Is this bass drum technique "correct"?

Old Drummer

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While watching hi-hat demos at the Memphis Drum Shop, I noticed a lot of drummers positioning their bass drum foot at a bit of an angle relative to the pedal and not having their toes all the way to the front, like this guy:


I ask because this is how I often play the bass drum and I've vaguely suspected that it's bad technique. I'd think that the foot ought to be positioned on the pedal. Why else would pedals be made in the shape of a foot? But nobody ever taught me how to play the bass drum correctly and I confess to never watching any instructional videos either. Until today, I hadn't noticed that the good drummers making the demo videos often position their foot on the bass drum pedal more or less like I do.

What's going on? Is it normal and perhaps even good technique to play the bass drum with your heel off and to the side of the pedal and your toes not all the way to the front? If so, why the heck do the pedal manufacturers make the pedals in a form other than the way they're played? If not, why are so many of us falling into bad technique?
 

JDA

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"there's no such thing as "bad technique" on drums ever since Keith Moon downed 17 consecutive martini's and spunked all over the stage then fell into a monitor with a top ten hit in the charts".

Kidding.
1 Truth is: a classical teacher will say "they don't care how you" make the sound.. Make the sound. (in the proper time).. So there's that.
(you are) creating an event a Note in Space..
Now if after 53 minutes (into in a gadda da vida) your shin ankle wrist neck backbone begin to ache; you'll make the physical adjustment/

But first foremost create the event/the note in time. if you encounter pain you will instinctively adjust.
that's how I see it
 
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multijd

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I used to play like that until I started having hip problems. The angle of my foot stressed my hip.
 

Tama CW

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I play like that. Not sure if it's always how I've done it? I suspect I made a change from foot mostly on pedal to this style a couple decades ago....maybe when first learning doubles and Bonham triplets.
For me it had to do with finding the section of pedal where you get the most rebound with your toes.

As far as the foot being slightly pivoted to the right I think I ended up like that to accommodate my hips getting tighter from too much weight bearing exercise and not enough stretching. You'll see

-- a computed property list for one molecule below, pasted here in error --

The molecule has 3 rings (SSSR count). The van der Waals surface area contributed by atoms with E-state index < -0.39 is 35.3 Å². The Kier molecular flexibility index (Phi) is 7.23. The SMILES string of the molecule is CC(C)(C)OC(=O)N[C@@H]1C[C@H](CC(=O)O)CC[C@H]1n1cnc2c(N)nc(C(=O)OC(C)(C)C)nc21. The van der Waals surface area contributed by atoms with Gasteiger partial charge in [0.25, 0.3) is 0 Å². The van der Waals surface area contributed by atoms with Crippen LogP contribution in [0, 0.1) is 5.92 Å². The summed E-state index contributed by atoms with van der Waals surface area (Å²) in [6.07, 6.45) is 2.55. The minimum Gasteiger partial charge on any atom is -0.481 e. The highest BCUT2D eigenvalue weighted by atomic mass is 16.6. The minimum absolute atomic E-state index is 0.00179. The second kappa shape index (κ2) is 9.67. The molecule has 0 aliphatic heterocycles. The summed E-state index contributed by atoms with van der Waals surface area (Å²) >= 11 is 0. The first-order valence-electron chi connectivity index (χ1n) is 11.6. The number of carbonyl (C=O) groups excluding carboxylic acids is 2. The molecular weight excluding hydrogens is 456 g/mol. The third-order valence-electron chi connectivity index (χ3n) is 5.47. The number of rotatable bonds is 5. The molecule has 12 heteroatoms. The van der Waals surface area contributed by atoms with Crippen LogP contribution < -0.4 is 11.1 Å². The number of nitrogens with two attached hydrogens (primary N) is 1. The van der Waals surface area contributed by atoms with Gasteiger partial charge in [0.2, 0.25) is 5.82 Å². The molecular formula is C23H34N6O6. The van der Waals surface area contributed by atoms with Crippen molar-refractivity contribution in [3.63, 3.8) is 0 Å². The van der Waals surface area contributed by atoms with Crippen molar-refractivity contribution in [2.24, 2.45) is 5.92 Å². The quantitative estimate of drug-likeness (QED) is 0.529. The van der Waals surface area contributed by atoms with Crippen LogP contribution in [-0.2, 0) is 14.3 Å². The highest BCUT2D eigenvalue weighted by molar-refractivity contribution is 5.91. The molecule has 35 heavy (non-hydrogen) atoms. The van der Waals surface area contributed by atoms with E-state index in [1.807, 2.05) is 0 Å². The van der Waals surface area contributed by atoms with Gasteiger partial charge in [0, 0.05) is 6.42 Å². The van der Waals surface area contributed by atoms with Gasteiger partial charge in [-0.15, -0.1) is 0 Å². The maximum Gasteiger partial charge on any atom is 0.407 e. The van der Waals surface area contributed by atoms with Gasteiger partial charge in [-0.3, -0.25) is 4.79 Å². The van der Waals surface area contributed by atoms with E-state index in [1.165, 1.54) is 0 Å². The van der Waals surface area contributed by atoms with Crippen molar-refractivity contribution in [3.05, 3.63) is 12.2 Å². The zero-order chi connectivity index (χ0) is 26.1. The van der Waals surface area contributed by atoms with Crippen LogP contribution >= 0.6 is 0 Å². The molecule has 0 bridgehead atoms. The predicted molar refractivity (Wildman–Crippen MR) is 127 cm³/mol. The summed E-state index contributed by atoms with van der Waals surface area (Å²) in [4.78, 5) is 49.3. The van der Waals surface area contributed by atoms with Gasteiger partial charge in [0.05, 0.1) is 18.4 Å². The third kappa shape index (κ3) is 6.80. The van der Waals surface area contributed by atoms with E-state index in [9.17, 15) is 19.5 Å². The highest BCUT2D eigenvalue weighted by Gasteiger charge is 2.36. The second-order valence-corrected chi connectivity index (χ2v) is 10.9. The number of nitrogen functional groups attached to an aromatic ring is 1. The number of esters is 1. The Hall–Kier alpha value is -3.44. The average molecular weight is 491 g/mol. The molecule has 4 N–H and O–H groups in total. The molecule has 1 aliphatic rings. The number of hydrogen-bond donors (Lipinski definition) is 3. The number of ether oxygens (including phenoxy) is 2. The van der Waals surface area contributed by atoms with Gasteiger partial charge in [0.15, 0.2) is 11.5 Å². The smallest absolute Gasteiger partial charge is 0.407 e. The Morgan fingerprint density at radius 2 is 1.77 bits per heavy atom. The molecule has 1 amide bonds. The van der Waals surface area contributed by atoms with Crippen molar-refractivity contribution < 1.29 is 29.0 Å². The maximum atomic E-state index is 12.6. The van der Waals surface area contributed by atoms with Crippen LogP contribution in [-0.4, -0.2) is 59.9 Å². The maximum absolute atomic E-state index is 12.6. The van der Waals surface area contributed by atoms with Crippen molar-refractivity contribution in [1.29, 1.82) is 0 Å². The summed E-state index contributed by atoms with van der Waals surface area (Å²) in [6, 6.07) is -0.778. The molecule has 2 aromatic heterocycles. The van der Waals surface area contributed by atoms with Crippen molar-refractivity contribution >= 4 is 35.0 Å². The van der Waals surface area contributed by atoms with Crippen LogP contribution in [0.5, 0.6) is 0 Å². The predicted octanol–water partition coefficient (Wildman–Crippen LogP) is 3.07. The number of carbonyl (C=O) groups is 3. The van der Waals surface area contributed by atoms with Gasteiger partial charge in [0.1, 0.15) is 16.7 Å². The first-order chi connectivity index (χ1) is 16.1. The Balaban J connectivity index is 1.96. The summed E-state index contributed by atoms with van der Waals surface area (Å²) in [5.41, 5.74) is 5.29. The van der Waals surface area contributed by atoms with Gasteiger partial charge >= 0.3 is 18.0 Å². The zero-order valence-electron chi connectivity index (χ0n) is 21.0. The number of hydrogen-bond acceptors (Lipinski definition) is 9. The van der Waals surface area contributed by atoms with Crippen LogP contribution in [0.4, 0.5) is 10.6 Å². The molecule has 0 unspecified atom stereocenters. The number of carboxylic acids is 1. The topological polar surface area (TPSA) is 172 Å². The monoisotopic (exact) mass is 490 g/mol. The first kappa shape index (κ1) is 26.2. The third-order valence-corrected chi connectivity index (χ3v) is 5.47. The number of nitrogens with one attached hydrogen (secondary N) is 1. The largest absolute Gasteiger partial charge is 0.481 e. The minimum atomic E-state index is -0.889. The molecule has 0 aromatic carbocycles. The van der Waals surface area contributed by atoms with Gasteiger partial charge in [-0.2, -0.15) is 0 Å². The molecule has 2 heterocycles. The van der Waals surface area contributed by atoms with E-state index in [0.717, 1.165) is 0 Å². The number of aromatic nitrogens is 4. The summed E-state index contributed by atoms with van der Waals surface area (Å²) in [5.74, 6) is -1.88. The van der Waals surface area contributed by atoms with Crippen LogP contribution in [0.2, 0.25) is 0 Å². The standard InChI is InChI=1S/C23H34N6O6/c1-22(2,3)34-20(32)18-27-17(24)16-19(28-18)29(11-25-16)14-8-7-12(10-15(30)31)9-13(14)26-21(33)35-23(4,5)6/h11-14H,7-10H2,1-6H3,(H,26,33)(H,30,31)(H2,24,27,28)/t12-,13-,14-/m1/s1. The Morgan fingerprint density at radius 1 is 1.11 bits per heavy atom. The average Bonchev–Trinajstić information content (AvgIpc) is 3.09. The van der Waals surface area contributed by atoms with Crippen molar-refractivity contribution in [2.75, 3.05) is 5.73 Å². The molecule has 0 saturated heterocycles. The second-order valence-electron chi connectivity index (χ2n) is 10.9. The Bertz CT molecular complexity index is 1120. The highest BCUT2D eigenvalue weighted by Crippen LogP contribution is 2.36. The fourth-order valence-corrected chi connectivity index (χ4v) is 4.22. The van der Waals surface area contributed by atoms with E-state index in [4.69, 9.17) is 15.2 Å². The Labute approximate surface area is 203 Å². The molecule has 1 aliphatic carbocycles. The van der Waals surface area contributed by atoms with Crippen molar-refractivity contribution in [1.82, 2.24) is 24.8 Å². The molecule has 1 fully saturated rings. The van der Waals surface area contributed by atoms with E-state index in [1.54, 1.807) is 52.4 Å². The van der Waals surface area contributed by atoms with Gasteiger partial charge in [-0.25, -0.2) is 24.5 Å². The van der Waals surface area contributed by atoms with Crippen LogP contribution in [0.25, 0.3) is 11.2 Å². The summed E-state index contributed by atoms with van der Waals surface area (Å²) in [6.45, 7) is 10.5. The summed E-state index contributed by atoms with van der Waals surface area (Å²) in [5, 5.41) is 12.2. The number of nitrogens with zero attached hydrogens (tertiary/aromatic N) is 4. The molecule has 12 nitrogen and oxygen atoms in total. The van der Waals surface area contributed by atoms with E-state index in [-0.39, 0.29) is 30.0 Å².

the same thing in how people pedal their bikes with knees swung out (ie they can't keep foot, shin, knee, and thigh all in alignment for optimal power and efficiency). In my case I thinks it the leg responding to yours of
stresses and inflexibility in the hip.
 

ARGuy

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My short answer would be that anything that allows you to do what you need to do without destroying yourself or your equipment is proper technique whether it conforms to the way the pedal was designed or not.
 

bolweevil

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To echo Tama CW: that's how I play, too. I don't know if it's bad technique or not, but it work for me. caveat: if you saw how I play you may question whether it's a good approach; I'm pretty average.
 

DamnSingerAlsoDrums

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"there's no such thing as "bad technique" on drums ever since Keith Moon downed 17 consecutive martini's and spunked all over the stage then fell into a monitor with a top ten hit in the charts".
Comment of the month right there Joe !!!
 
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JazzDrumGuy

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Foot on pedal hitting bass drum is a generally accepted technique.....

Think about all of all the different legs, feet, pedals, bass sizes and music..... there can't just be one technique.
 

LFBarfe

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A friend of mine plays with his left foot slightly offset on the hi-hat. When asked why, he answered 'gout'.
 

count_me_in

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This is a common “problem” so to speak when the bd faces straight ahead.....angle the bd and pedal to follow where ones foot naturally goes/points and there ya go....
Or if one doesn’t like angled bd’s go out and scoop a Rogers Swivomatic....
bt
Not just the BD but the player. This used to be me until I realized I could just rotate myself counter-clockwise and scoot over to the right a bit so that my foot's in line with the pedal.